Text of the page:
'I'm not sure if what future generations are going to need in terms of senior care is the same as what my grandparents needed.'
If you ask Adrienne Green, MD, it's natural that she's found herself at an organization like the San Francisco Campus for Jewish Living.
Prior to joining the organization, the recently appointed CEO served as the chief medical officer for the University of California San Francsico Medical Center. Early in her career, she worked in skilled nursing, and later as a hospitalist, working often with elderly patients.
HealthLeaders spoke to Green about her journey with organization, her goals as CEO, and what the future holds for post-acute services like skilled nursing facilities.
The following transcript has been edited for clarity and brevity.
HealthLeaders: Prior to becoming CEO, you served as a trustee for the Campus for Jewish Living. How did you initially get involved with the organization?
Adrienne Green: I've always held this organization in high regard. For many years it was referred to as the Jewish Home and, while I was working with the hospital, we sent many patients here and I had the opportunity to work with them often.
I'd been out to the campus on a couple of visits and worked with some of the team on some collaborative programs, and it was through those collaborations that people got to know me and invited me to join the board in 2019.
My time on the board was clouded by COVID, so I had a slightly different board experience than others. What I brought to the board, though, was a clinical perspective, the ability to think about new clinical programs and partnerships, and a framework for how the organization could think about quality and ensure they were providing high-quality care.
Those are things that I get to continue doing as CEO.
HL: What are other goals you hope to accomplish as CEO?
Green: In my mind, the first order of business is to provide stability for the organization. We need a stable staff to ensure that we live up to our reputation of providing the highest quality care for seniors.
After this stabilization phase, we get to do the fun work of doing some strategic planning and thinking about our community needs and wants for the future. We've got a 152-year-old organization with an amazing reputation in the community. I want to sustain that and innovate to make sure that the organization continues that reputation and thrives.
I'm not sure if what future generations are going to need in terms of senior care is the same as what my grandparents needed. For example, more people are going to be cared for in their homes, and there may be less demand for the typical long-term care nursing home. We will still need it, but maybe we need less of that and more that happens in the home.
There are patients coming out of our hospitals that are far more complex than they were 25 years ago, so making sure that our short-term skilled nursing services can provide care for those patients, and that we have the skill sets we need to care for these very complicated patients is another important challenge for us.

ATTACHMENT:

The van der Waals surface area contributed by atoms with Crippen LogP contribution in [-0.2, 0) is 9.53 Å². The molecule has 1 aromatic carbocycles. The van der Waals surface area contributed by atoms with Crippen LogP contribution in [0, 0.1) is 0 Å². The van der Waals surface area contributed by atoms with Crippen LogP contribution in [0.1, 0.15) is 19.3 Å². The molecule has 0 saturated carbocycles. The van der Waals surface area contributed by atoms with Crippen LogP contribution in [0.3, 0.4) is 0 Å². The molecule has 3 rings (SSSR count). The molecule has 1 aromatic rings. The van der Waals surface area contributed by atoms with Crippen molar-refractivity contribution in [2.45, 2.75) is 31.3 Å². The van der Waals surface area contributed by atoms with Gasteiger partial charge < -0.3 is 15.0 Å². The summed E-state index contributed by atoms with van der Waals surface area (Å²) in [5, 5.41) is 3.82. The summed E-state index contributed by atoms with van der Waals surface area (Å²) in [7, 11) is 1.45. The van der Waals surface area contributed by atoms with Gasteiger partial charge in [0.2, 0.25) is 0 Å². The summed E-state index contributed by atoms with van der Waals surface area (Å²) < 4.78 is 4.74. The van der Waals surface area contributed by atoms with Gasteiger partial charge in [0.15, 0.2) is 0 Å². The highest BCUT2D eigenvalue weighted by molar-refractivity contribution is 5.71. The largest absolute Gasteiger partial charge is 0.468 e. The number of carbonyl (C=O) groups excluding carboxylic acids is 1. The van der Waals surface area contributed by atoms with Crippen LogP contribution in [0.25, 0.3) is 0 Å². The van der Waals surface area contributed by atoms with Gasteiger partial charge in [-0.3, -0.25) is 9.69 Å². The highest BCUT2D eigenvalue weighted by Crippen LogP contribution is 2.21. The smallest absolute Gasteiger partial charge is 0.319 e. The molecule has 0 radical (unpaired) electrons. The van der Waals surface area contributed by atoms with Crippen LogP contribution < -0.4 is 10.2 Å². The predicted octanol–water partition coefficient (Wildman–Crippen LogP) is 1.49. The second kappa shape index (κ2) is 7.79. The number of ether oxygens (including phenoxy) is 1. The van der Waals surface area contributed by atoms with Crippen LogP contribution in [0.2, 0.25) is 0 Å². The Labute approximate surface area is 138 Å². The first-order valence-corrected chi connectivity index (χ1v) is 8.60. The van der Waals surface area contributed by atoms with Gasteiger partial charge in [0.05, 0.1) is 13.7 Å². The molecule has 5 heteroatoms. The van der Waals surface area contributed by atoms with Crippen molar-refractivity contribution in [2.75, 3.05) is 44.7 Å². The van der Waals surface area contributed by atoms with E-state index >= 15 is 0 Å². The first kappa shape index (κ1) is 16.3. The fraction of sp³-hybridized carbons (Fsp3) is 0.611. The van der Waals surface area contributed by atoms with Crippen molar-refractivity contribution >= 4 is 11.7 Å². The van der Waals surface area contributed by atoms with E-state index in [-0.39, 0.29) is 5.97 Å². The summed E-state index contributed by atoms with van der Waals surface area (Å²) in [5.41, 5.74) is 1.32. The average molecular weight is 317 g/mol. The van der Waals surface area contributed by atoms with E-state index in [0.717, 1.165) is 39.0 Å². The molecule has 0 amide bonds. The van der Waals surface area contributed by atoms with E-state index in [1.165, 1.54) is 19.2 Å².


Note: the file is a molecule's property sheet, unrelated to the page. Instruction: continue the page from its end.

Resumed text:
Technology will also come into play somewhere in terms of eldercare. I'm not quite sure how it fits yet, but I want to make sure that we're thinking about that as we're thinking about what our organization looks like for the future.
HL: How important is it for post-acute services like skilled nursing to be elevated or emphasized for the public?
Green: Most people wait until it's too late to start thinking about it. With the baby boomer generation coming of age, we are going need to be able to, first, accommodate the volume of elders who need a wide array of care.
Some of that care lies in our traditional models of long-term care in the skilled nursing setting, the short-term care with the increased complexity that I mentioned. We also need to think about the different models we might need.
I know people are already electing to age at home and engage either family or caregivers to allow them to be at home at the end of their life. We need to think about what that looks like and how some of our traditional skilled nursing facilities might interface with that.
The other piece is senior living communities—whether they have independent care, assisted living, more advanced memory care, or hospice services—and how it will accommodate the growing number of elders.
HL: Post-acute providers are struggling to recruit young healthcare professionals due to lack of interest or bias with working with the elderly. What would you say to change their minds or offer a different perspective?
Green: This isn't the most glamorous area of healthcare, but it's necessary. It's incredibly rewarding hearing patients’ and residents’ stories. Providing the respectful, dignified care that they deserve at this critical time in their lives is really a privilege.
While full-time work in this area isn't for everyone, I highly encourage health professionals across all disciplines to, at a minimum, get some experience and spend some time in nursing homes or observing home visits with a home health nurse, so that they can at least understand the environment and what their elderly patients might need, as well as advocating for what they need.
There will be a handful of people who make this their everyday life, but I hope that from an educational perspective, we can encourage students and training programs to make sure that there are training opportunities in this environment.
Jasmyne Ray is the contributing editor for revenue cycle at HealthLeaders.